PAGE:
Thursday, October 13, 2011

A Bucket and a Bed

Out of Arlington it was much the same as it had been since I turned south from Sissiton, walking toward the wind. Surrendering to the day I decided to see if I could go the day without raising my voice to the dog when he would get in the way, wrap the lease around my legs, pull me in the grass while playing tug-o-war as I walked. Only three times did I say anything to him and it seemed he was more mindful of me all day. I was much more calm as a result. It's not such a stress filled life we lead. Wind, rain, speeding cars, trucks, farm implements speeding by and the occasional curious conversation. An interesting act unique to South Dakota has been that some pull off into the wide ditch to talk. Very safe.
At the end of the day I was far from Madison when I saw an empty bucket that had blown from a truck so I took a few minutes to have a bucket break. Nice (the dog) settled into a nap and I ate an orange and watched the farmer till the field behind me. We waved to each other as he passed. The sun was sinking quickly so I loaded up and got back to the edge of the road just as a county policeman drove up. He was responding to a report of a strangely dressed man with a ball by the road. The officer observed my dress was not far afield nor was there any mention of the dog. When I told him I'd bee finding a stand of trees to sleep by he pointed out the next farm had a house fire and was vacant; that I could rest there without a problem. At the property the main house was a scorched pile of rubble but the original settlement house was inhabited by skunks and very disheveled from local party kids so I pitched our tent in the old roundabout. The mother skunk protested as the sun went down but Nice attached to a six foot eyeball that he dragged along when he lunged at it established a boundary for the night. Of coarse, the wind became calm and all night only once did the breeze move the walls of the tent. The morning started early and we were on the road at five AM. I was sore and fatigued from the days of facing the wind so even with a light breeze I labored to get to Madison. As I made my way to town a mother,daughter and grandson stopped. when they asked where I had stayed it turned out that they owned the property and had no problem with my visit. They seemed more concerned with the skunks. An officer from Madison came later who has a complaint of a man, dog, bike and a ball in the road. She was surprised I had no bike and that the ball was so big. She sent me on my way and when I was at the edge of Madison another officer stopped for curiosity; he had not been told by the other officer. This is usually the case. As I got to town at the intersection where 81 turns west for ten miles a man who had seen me just before dark the night before stopped and talked. A member of the church, he soon came back and offered a room at the motel. I accepted gratefully and when my road angel shuttled me back to Arlington and I returned with the van I spent the rest of the day doing a major repatch on the World. days of grinding the wet canvas had come with a cost.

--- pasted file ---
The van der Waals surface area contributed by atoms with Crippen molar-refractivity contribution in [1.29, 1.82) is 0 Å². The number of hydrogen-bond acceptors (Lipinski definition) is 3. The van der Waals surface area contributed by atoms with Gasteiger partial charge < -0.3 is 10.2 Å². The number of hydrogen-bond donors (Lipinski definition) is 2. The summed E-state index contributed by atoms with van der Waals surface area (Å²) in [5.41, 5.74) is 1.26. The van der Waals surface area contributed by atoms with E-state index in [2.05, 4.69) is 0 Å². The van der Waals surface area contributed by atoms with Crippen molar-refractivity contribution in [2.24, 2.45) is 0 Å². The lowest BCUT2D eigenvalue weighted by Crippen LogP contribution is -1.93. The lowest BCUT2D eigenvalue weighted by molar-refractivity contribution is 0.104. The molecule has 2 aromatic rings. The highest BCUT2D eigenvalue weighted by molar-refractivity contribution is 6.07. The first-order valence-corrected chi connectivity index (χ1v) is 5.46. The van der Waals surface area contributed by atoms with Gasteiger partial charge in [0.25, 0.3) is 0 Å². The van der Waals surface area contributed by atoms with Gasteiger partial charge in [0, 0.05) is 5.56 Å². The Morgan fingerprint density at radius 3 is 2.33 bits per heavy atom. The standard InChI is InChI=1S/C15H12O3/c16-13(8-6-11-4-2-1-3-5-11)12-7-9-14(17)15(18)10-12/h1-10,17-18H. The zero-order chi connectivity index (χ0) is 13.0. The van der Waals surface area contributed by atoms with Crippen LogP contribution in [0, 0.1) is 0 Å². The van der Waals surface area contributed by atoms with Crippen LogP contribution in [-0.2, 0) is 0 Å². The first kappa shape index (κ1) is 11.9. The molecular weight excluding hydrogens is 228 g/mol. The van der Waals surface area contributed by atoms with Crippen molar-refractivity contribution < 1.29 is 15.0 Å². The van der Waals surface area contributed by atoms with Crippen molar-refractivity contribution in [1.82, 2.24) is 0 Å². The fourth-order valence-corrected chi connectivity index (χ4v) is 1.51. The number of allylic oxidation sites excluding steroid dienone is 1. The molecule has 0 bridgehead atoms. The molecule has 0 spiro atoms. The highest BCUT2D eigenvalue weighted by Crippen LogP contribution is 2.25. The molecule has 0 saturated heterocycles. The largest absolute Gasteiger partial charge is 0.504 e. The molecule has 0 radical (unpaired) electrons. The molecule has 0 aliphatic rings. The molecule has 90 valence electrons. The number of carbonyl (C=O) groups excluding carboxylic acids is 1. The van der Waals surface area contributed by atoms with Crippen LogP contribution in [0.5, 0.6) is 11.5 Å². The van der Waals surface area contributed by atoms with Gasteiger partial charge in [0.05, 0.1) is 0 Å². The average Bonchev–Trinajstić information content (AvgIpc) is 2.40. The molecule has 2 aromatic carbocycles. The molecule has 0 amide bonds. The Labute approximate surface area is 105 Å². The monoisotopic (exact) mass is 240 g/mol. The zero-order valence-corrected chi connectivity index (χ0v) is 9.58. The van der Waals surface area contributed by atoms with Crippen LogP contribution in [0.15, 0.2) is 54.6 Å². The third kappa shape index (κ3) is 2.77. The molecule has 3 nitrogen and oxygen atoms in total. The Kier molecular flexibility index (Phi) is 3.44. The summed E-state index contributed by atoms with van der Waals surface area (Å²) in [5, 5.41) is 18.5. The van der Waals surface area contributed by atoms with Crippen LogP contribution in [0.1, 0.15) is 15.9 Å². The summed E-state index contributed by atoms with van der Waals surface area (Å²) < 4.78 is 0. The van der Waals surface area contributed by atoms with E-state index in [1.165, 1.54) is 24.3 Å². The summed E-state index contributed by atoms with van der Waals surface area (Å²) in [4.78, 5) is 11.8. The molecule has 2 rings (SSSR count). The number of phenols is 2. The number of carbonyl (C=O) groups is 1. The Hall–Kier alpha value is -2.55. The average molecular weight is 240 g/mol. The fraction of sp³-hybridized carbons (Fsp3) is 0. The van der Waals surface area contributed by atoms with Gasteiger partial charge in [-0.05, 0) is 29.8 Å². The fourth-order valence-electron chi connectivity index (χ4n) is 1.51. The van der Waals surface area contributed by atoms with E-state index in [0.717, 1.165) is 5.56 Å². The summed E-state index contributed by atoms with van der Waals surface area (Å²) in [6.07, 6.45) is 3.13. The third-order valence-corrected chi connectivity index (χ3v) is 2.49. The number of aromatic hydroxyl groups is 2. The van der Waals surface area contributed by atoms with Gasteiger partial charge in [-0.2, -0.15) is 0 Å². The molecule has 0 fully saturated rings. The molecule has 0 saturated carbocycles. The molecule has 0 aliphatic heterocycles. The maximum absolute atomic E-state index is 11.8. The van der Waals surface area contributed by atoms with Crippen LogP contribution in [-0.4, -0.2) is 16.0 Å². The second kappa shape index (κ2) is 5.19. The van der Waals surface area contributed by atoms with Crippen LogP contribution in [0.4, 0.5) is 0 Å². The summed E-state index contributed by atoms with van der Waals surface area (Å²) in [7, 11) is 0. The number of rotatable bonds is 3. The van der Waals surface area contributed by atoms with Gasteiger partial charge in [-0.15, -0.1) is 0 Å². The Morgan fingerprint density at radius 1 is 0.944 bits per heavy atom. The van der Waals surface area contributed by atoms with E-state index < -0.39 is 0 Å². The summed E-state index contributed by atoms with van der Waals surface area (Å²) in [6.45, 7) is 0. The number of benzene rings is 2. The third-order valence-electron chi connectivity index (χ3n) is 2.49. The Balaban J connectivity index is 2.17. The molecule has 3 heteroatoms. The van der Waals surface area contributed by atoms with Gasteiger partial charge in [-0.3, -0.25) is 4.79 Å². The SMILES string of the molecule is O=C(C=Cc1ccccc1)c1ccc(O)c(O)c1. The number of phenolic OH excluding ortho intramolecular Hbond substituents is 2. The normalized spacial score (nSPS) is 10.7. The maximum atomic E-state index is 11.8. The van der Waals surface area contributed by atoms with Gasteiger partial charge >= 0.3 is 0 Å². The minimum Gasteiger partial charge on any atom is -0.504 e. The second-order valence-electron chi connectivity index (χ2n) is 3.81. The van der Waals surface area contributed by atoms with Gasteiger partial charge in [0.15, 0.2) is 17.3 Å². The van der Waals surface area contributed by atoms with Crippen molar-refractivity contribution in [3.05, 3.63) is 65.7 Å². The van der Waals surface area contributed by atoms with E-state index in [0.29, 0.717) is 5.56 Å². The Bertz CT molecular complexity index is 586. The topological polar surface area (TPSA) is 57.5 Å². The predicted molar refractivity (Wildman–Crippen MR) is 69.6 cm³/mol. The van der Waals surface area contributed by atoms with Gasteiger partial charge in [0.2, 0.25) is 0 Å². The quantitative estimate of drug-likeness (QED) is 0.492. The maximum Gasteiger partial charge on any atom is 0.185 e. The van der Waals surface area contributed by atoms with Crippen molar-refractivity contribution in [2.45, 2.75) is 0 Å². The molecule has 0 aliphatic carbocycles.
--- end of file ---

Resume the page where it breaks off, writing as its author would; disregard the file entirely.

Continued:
I just checked to see how the repaint of the repair is doing and have found the cold night did not let the paint dry so a late start is in order. I could spend a full day repairing the World but I think I can get away with a bit of neglect. Everyone else does... I have to be on the road for a tv news reporter who is to meet us on the road this morning but I can't rush drying paint.
I had no signal on the phone. I heard blackberry is having network difficulties. I used a laptop here at the motel. Much faster writing when i have more fingers to misspell with.
Love yourself and walk.

No comments: